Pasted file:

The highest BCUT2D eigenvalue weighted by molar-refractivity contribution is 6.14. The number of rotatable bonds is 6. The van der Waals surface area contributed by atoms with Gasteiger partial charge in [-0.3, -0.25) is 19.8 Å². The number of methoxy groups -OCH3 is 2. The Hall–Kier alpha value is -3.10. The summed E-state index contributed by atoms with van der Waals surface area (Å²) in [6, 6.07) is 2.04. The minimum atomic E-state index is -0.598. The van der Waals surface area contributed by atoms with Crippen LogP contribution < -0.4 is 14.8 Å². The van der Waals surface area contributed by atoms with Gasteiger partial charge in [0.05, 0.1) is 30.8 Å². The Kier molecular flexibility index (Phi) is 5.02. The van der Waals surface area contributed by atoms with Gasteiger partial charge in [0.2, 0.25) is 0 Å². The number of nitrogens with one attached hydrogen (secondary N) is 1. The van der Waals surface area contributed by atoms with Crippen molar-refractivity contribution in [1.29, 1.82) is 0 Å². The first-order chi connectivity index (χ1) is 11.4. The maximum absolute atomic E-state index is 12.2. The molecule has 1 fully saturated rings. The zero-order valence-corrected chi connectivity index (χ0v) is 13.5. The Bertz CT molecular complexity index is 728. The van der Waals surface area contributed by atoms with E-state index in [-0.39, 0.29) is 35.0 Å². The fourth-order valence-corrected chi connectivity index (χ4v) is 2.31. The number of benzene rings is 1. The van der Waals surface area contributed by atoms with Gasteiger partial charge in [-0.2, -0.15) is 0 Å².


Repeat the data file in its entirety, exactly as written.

The highest BCUT2D eigenvalue weighted by molar-refractivity contribution is 6.14. The number of rotatable bonds is 6. The van der Waals surface area contributed by atoms with Gasteiger partial charge in [-0.3, -0.25) is 19.8 Å². The number of methoxy groups -OCH3 is 2. The Hall–Kier alpha value is -3.10. The summed E-state index contributed by atoms with van der Waals surface area (Å²) in [6, 6.07) is 2.04. The minimum atomic E-state index is -0.598. The van der Waals surface area contributed by atoms with Crippen LogP contribution < -0.4 is 14.8 Å². The van der Waals surface area contributed by atoms with Gasteiger partial charge in [0.05, 0.1) is 30.8 Å². The Kier molecular flexibility index (Phi) is 5.02. The van der Waals surface area contributed by atoms with Gasteiger partial charge in [0.2, 0.25) is 0 Å². The number of nitrogens with one attached hydrogen (secondary N) is 1. The van der Waals surface area contributed by atoms with Crippen molar-refractivity contribution in [1.29, 1.82) is 0 Å². The first-order chi connectivity index (χ1) is 11.4. The maximum absolute atomic E-state index is 12.2. The molecule has 1 fully saturated rings. The zero-order valence-corrected chi connectivity index (χ0v) is 13.5. The Bertz CT molecular complexity index is 728. The van der Waals surface area contributed by atoms with E-state index in [-0.39, 0.29) is 35.0 Å². The fourth-order valence-corrected chi connectivity index (χ4v) is 2.31. The number of benzene rings is 1. The van der Waals surface area contributed by atoms with Gasteiger partial charge in [-0.2, -0.15) is 0 Å².